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Personalities, Events, Traditions and Art Forms of Vizianagaram

China Vijayaramaraju

After the Battle of Plassey in 1757, the Indian Princely States fell victim to the greed and brutality of the East India Company one after another. The people of India resisted British exploitation, with millions fighting against the oppressive rule. Many endured torture in prisons, faced execution, or lost their lives on the battlefield. Among these early brave freedom fighters was China Vijayaramaraju, hailing from the forefront of the fight for freedom in North Andhra.

Vijayanagaram, a prosperous Princedom, was ruled by King Ananda Raju II until his death, after which his young son, Vijayaramaraju, ascended the throne. Due to his youth, his step-brother Seetharamaraju became the Regent. As Vijayaramaraju grew older, he sought to reclaim his rightful place, leading to conflicts with his step-brother. Inevitably, the disgruntled brother sought support from the British, while he sought the assistance of nearby Zamindars.

Unfortunately, this situation played into the cunning hands of the British. They manipulated the enemies of Vijayaramaraju, turning them into their allies. The British falsely claimed that the Vijayanagara princedom owed them a sum of eight and a half lakh rupees as tribute, a claim that he disproved. This ed the British to demand a higher immediate payment, which the Zamindar refused. He also resisted reducing the size of his army or relocating to Machilipatnam as the British demanded.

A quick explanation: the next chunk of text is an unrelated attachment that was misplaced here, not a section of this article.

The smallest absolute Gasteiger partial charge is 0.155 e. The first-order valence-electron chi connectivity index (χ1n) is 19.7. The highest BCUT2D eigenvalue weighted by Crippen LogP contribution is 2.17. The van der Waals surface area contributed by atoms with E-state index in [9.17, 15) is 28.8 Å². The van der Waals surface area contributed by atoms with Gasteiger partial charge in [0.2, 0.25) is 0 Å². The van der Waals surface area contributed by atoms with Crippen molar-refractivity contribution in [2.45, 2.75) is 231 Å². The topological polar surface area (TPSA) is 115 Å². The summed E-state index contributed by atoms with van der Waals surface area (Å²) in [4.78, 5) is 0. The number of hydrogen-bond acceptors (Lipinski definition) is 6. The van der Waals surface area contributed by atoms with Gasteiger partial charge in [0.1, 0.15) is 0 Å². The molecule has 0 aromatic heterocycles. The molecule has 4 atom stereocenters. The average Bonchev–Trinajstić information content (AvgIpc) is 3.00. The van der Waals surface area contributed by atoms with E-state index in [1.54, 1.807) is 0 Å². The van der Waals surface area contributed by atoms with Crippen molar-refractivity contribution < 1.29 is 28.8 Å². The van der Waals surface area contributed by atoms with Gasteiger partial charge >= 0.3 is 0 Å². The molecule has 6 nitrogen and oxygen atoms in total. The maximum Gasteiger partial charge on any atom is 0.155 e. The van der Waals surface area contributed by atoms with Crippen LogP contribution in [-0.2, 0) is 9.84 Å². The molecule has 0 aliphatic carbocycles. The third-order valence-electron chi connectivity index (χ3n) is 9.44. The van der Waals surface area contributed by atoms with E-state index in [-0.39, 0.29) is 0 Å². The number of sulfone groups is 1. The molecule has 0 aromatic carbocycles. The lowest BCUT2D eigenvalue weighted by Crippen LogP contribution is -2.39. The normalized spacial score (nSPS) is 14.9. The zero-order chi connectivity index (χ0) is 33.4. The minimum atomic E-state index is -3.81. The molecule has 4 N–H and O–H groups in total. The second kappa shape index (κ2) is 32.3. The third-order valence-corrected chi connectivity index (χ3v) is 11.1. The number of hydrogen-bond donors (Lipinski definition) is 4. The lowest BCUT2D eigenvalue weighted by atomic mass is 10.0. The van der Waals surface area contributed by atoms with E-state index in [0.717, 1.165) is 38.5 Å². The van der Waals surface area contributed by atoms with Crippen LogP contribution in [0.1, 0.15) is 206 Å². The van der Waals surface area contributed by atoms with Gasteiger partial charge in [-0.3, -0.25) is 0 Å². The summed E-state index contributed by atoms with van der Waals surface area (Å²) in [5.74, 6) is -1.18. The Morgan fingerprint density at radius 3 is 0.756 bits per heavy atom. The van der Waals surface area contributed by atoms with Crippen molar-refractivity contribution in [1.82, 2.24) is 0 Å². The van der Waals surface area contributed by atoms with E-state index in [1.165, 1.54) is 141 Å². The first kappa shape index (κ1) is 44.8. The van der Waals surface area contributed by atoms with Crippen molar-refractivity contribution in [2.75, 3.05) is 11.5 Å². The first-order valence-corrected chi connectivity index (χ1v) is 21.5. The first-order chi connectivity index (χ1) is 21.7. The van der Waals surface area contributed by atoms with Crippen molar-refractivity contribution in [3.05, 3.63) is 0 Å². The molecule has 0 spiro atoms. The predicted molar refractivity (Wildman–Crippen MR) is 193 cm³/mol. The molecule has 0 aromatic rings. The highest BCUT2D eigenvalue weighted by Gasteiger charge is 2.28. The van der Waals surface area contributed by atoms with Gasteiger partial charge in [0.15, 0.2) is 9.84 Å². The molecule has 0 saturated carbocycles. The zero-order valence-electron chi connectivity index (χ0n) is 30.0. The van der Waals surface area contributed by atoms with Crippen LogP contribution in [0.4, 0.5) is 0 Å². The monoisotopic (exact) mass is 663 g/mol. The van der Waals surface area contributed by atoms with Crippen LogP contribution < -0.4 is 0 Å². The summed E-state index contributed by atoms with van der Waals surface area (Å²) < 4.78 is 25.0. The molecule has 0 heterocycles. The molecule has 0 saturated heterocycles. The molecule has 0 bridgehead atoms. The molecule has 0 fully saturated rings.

Exploiting the situation further, the British occupied the fort of Vijayanagaram on 2 August 1793. They ordered the Prince to reside in Machilipatnam on a pension of Rs 1,200. Defiant, Vijayaramaraju decided to make a final stand in the village of Padmanabham. Colonel Pendergast led the British army of five companies on behalf of Governor Charles Oakley of Madras, setting up camp in Bheemli. Although Vijayaramaraju commanded an army of four thousand, he sought to avoid unnecessary bloodshed and accepted an invitation for negotiations to settle the dispute. It was a ruse to catch him off guard. Thus, Vijayaramaraju and his army were attacked in the middle of the night while they slept. In the darkness, the native army was mercilessly slaughtered before they could comprehend what was happening. Realizing the betrayal, the Prince and a few loyal soldiers attempted to fight back. However, the efforts were in vain, as one traitor was enough to undermine their resistance. On 10 July 1794, Prince Vijayaramaraju was gunned down by the cunning British army.

His sacrifice, courage, and love for his country have served as an inspiration for many freedom fighters. The battlefield in Padmanabham, where Prince Vijayaramaraju made his ultimate sacrifice, stands as a source of inspiration for all patriots, particularly during this year of celebration marking the Platinum Jubilee of our Independence.

Kunisetti Venkata Narayana Dora

Kunisetti Narayana Dora was a great freedom fighter, who played an important role in our freedom struggle. He was born in the village Saluru of Vijayanagaram district, Andhra Pradesh in 1907. His parents were Yerakanna Dora and Sayamma. Though he was born to a rich family, he didn’t show interest in leading a luxurious life and with the thoughts of patriotism joined thefreedom movement.

In1922, he protested the auction of liquor in the village Saluru for six months. He participated in non-cooperation movement. As a result of his participation in the movement, the police kept him in Berhampur jail for one and half year.Even in jail, he practiced Satyagraha and didn’t take food. The police fed him by force.